When we are gloriously young and enjoying the best shape of our lives, the world seems vast and full of promise. It is easy to meet people, to date and break up and find someone new almost immediately.
Eventually, those biorhythms settle down from the unrelenting horniness of early youth and you meet a guy, or a girl. S/he seems to be the One, and you go for it.
You make a commitment, a life, and the years go by. You get settled in, pursue a career, and do your best. Maybe you start to get a little extra pudge around the middle, and maybe your hair starts to lose some of its extra thick shine, but that’s OK, because it’s happening to her or him as well. You are on this journey together, towards getting older and becoming wrinkled beyond all youthful recognition.
But this is not a happily ever after fairy tale.
Somewhere between thirty and forty, there is a shift, a change in the dynamic of being together. An edginess emerges, a sharp dissatisfaction with the lack of sex or shared interest or anything besides the day to day drudgery of waking up to work, eat, sleep, repeat.
So you split, and you find yourself adrift looking at Plenty of Fish, hoping that Cupid is OK enough. Online dating seems vaguely invasive and inappropriate, like hiding a porno or erotic novel under your mattress.
But this is the way it is done these days, right? So you try, above average effort–no bathroom selfies or decades-old yearbook photos.
And you wait, sifting through the twenty-somethings looking for free room and board, the grieving or past-date party animal in their thirties, the bright sports cars of midlife crises and the lounging by the pool portraits of wannabe playboys. Or girls.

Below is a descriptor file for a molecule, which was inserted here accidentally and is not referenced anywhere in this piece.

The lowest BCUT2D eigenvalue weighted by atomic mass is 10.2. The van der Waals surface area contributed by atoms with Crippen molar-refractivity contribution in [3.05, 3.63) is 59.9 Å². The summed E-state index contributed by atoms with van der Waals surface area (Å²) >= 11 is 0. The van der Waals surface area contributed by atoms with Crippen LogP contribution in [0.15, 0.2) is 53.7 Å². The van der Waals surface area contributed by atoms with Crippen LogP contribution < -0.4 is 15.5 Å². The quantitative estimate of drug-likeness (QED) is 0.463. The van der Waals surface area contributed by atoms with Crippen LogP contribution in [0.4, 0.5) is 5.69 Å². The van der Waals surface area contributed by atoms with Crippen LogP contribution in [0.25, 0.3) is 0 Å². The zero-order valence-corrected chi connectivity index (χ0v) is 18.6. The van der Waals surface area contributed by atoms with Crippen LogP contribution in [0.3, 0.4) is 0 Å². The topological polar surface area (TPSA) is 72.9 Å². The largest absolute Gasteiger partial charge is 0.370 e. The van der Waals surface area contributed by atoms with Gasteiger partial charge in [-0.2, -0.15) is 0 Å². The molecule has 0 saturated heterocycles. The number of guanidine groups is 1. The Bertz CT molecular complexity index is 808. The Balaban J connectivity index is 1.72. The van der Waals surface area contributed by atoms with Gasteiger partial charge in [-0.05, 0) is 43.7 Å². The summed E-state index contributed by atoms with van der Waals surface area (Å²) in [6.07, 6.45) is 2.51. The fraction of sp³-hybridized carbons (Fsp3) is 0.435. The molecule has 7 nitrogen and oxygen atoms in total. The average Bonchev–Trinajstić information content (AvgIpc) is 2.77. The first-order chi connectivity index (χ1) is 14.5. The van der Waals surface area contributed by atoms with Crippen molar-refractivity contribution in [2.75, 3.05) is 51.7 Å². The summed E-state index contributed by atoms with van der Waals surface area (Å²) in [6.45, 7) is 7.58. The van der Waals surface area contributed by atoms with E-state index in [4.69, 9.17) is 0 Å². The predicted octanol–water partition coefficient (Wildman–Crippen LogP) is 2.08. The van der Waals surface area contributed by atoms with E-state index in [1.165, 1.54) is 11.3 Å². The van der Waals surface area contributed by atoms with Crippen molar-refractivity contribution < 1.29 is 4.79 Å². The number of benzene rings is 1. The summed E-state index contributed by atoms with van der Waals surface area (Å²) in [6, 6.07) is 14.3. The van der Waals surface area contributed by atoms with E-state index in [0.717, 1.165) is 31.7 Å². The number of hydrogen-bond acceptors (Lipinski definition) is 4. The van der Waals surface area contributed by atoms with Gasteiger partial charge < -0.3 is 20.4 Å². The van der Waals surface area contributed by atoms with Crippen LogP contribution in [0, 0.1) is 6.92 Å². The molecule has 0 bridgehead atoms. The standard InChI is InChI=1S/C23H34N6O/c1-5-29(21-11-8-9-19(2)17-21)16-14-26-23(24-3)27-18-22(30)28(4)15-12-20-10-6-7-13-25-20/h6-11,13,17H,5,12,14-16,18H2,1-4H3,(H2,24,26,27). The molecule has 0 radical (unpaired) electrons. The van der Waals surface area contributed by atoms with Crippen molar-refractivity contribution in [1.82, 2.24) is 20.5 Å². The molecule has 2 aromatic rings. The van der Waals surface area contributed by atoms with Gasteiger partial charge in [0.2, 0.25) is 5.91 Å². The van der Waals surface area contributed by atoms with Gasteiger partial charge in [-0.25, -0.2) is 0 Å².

Finding someone new is tricky, but you persevere, never realizing that figuring out how to fit together is the actually the hardest part. You have to ease in alongside whatever trauma s/he has suffered, and the lies that s/he has heard before are a minefield waiting to blow up your newfound happiness.
Perhaps you struggle past all that. No one wants to be lonely, or dating wouldn’t be a billion dollar industry. There is someone for everyone, and at last you find a solid candidate. S/he is nice, and you feel lucky to have found one another.
But, as I said before, this is not a fairy tale. Because the hard work isn’t over yet. You’ve spent the past twenty years staying up late playing video games to burn off steam, but s/he likes to go to bed early. At 6 a.m. s/he’s up and out the door for a morning run, while you grope for sleep to come back and stay a while. Just as you manage it, the front door shuts with a bang and you hear your special someone humming in the shower.
Fuck it. Up you get.
Saturday comes around, and it’s date night. Earplugs grant you the gift of sleeping in until nearly noon, and by 3 p.m. you’re energized and ready to go! You both hit the town or the trail or whatever it is you both love to do together.
For a few hours, everything is wonderful, a re-affirmation that s/he is definitely the right person just for you. So much to see and share and do! You are both perfect, together.
But then 9 o’clock rolls around, and s/he is yawning and fading quickly. You go home, and while you are getting a glass of water s/he falls asleep on the couch, snoring gently.
No sex tonight, then. Just like last weekend.
You watch her or him, so sweet in sleep. There are so many fantastic qualities about this person, and dating is such a cesspool.
Perhaps it will work out better next week.